The “Phase 1” trade agreement between the US and China, combined with the outcome of the UK elections, reduces policy uncertainty, supporting risk appetite
The US and China reached a “Phase 1” trade agreement on Friday. Recall that the agreement requires “structural reforms and other changes to China’s economic and trade regime in the areas of intellectual property, technology transfer, agriculture, financial services, and currency and foreign exchange”. The deal is expected to be signed by early January.
The agreement is expected to be finalized within the next few weeks, thus diffusing tensions between the two countries. Indeed, the US cancelled its proposed new tariffs of 15% on $160 bn worth of imports from China. Moreover, the US will halve (from 15% to 7.5%) the tariffs that it had implemented as of September 2019 on Chinese imports of goods worth c. $120 bn. However, tariffs of 25% on circa $250 bn worth of Chinese imports will remain in place. Finally, China has agreed to step up purchases of US agricultural products by $30 bn.
In the UK, the general elections resulted in an outright majority for the Conservatives (365 out of a total of 650 seats in the House of Commons). The outcome paves the way for the ratification of the revised Withdrawal Agreement (WA) and Political Declaration (previously agreed on October 17th with the EU), thus removing a source of uncertainty, at least in the short term.
According to the WA, a transition period of maintaining the current status quo in the bilateral relationships will follow, up to end-2020. That period could be extended by up to two years if such a request is made by the UK no later than 30th June. Nevertheless, according to media reports, the UK Government intends to pass a bill that would block any potential delay to the transition period.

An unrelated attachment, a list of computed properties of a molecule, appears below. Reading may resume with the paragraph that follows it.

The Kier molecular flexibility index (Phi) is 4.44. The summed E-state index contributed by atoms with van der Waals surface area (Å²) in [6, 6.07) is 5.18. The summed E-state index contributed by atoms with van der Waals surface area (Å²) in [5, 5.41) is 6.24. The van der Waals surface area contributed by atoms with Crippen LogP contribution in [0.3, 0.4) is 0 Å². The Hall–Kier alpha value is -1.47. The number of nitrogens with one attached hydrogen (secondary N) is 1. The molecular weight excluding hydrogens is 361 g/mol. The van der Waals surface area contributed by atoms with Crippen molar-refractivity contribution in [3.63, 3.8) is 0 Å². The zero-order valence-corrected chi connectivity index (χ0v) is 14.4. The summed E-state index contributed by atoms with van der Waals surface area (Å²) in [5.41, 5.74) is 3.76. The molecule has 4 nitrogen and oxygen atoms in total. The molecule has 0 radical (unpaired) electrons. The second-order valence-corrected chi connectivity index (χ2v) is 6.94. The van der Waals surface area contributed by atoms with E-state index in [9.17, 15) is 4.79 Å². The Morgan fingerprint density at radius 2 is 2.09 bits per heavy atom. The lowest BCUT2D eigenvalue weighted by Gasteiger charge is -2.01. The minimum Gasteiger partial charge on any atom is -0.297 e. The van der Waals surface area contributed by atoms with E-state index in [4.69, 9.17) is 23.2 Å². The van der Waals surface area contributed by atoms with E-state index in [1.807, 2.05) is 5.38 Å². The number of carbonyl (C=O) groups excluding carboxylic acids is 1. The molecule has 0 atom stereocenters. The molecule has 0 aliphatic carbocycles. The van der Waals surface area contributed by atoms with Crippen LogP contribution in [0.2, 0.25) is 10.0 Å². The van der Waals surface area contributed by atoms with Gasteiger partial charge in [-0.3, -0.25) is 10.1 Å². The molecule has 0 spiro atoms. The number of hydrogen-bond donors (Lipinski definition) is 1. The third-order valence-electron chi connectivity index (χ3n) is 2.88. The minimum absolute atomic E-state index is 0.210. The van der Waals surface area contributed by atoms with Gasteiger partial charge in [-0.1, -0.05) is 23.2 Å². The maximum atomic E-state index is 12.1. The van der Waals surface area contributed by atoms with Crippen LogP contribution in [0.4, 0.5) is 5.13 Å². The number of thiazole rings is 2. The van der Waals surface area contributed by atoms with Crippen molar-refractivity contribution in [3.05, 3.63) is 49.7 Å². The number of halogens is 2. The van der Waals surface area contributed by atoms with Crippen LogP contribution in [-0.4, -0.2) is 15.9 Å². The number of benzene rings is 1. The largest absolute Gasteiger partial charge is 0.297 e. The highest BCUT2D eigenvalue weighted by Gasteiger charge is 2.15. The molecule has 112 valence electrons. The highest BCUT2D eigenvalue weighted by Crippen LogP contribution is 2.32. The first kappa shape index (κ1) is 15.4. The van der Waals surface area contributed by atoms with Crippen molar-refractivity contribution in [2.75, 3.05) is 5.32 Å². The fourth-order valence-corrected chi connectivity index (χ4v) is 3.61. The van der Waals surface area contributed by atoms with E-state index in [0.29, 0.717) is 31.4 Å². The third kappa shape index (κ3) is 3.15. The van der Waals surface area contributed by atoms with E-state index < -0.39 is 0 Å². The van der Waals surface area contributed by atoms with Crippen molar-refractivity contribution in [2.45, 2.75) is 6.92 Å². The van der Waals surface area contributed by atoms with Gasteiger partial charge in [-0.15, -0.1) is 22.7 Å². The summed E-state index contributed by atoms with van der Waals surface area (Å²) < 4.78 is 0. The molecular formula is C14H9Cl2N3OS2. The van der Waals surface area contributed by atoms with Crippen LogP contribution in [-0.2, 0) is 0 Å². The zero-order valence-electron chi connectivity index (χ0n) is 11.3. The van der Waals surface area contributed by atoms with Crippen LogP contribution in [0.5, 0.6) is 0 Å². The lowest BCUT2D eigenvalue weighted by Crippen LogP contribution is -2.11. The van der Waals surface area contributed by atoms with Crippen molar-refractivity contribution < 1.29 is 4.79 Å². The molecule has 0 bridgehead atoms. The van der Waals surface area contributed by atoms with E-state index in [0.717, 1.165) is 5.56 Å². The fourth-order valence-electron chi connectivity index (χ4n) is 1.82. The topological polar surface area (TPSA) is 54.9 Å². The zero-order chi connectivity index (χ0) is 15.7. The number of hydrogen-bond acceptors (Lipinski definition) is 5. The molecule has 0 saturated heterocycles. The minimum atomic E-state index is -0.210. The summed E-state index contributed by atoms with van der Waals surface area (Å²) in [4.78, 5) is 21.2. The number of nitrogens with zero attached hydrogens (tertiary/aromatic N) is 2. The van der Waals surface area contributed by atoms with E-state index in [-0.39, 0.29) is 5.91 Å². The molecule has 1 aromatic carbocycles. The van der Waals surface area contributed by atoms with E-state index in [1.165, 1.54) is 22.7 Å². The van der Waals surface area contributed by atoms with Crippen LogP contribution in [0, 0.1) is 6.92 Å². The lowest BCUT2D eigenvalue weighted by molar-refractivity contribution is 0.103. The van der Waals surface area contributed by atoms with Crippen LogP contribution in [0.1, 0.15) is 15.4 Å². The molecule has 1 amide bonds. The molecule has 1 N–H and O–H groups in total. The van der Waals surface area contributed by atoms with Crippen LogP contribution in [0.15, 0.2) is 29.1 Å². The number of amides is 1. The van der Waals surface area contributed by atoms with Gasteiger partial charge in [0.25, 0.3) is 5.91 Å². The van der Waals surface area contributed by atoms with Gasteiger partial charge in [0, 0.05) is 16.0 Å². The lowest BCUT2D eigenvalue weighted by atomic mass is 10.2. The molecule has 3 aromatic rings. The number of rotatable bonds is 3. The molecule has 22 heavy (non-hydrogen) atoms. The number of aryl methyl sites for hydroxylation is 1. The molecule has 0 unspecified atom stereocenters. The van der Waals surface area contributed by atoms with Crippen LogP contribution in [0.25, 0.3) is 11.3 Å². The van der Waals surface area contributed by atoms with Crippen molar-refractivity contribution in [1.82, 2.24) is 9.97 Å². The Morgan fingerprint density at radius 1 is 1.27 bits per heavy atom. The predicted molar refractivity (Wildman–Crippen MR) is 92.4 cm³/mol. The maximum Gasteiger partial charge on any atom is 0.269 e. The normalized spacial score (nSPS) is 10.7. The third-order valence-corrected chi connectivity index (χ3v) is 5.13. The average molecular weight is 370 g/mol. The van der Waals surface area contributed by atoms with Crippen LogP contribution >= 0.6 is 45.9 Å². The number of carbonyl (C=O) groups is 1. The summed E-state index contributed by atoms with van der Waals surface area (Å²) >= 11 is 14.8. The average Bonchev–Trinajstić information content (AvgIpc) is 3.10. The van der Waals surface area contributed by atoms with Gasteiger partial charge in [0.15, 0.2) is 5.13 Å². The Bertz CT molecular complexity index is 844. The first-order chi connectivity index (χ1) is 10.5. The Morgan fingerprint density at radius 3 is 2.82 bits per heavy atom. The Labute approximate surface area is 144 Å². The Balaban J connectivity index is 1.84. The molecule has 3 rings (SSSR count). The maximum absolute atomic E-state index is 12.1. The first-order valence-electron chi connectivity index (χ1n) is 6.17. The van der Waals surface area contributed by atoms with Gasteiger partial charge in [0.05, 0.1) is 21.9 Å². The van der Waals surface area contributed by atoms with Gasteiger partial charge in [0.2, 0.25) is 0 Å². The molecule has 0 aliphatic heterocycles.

Overall, these latest developments could prove constructive and corroborate optimism for a stabilization in global growth in the coming months.
Economic activity will also continue to be supported by the mildly expansionary monetary policy in the US and the ultra-accommodative ones in the euro area and Japan, albeit the prospect of further easing, at least in the short term, has diminished. In the event, the Fed and ECB remained on hold during the past week, while pointing to stable monetary policy in the coming months (see Economics). The Bank of Japan (December 19th) and the Bank of England (December 19th) are also expected to remain unchanged.
Risk appetite was buoyed by the latest developments, with the MSCI ACWI index up by 1.3% in the past week and by a further 0.7% on Monday, reaching a record high. In the UK, the FTSE100 rose by 1.6% wow in the past week and by a further 2.3% on Monday, on the back of hopes for a quick ratification of the WA. Following the outcome of the UK election, the British Pound gained 1.4% on Friday against the euro to €/0.834 and 1.2% against the US Dollar to $1.333, its highest since July 2016 and March 2019, respectively. However, on Tuesday December 17th, the British Pound reversed these gains, as the plans to block any delay to the Brexit transition period led to concerns that the upcoming UK – EU negotiations could prove contentious.